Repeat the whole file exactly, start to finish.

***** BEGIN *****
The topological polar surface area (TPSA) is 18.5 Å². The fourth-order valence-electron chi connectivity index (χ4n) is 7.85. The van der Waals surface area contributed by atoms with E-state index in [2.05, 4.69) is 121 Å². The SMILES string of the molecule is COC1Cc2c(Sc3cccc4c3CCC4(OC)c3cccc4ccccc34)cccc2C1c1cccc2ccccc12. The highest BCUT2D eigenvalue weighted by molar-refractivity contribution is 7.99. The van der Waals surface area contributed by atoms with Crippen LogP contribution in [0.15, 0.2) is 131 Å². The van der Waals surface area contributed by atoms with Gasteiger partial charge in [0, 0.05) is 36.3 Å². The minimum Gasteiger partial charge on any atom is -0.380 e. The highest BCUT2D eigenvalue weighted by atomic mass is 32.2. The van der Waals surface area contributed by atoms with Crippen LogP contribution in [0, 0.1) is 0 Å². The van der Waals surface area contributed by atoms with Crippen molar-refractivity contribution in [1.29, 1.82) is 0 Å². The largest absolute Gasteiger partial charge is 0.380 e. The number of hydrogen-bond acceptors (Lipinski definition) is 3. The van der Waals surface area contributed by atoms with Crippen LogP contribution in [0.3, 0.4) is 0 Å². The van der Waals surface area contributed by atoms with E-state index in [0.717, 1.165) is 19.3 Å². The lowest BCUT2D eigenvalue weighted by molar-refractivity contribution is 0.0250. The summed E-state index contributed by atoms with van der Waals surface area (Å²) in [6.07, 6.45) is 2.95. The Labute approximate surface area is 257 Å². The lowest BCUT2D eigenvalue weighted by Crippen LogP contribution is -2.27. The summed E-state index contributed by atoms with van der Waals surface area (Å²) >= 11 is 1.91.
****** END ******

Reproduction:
The topological polar surface area (TPSA) is 18.5 Å². The fourth-order valence-electron chi connectivity index (χ4n) is 7.85. The van der Waals surface area contributed by atoms with E-state index in [2.05, 4.69) is 121 Å². The SMILES string of the molecule is COC1Cc2c(Sc3cccc4c3CCC4(OC)c3cccc4ccccc34)cccc2C1c1cccc2ccccc12. The highest BCUT2D eigenvalue weighted by molar-refractivity contribution is 7.99. The van der Waals surface area contributed by atoms with Crippen LogP contribution in [0.15, 0.2) is 131 Å². The van der Waals surface area contributed by atoms with Gasteiger partial charge in [0, 0.05) is 36.3 Å². The minimum Gasteiger partial charge on any atom is -0.380 e. The highest BCUT2D eigenvalue weighted by atomic mass is 32.2. The van der Waals surface area contributed by atoms with Crippen LogP contribution in [0, 0.1) is 0 Å². The van der Waals surface area contributed by atoms with Crippen molar-refractivity contribution in [1.29, 1.82) is 0 Å². The largest absolute Gasteiger partial charge is 0.380 e. The number of hydrogen-bond acceptors (Lipinski definition) is 3. The van der Waals surface area contributed by atoms with Crippen LogP contribution in [0.3, 0.4) is 0 Å². The van der Waals surface area contributed by atoms with E-state index in [0.717, 1.165) is 19.3 Å². The lowest BCUT2D eigenvalue weighted by molar-refractivity contribution is 0.0250. The summed E-state index contributed by atoms with van der Waals surface area (Å²) in [6.07, 6.45) is 2.95. The Labute approximate surface area is 257 Å². The lowest BCUT2D eigenvalue weighted by Crippen LogP contribution is -2.27. The summed E-state index contributed by atoms with van der Waals surface area (Å²) >= 11 is 1.91.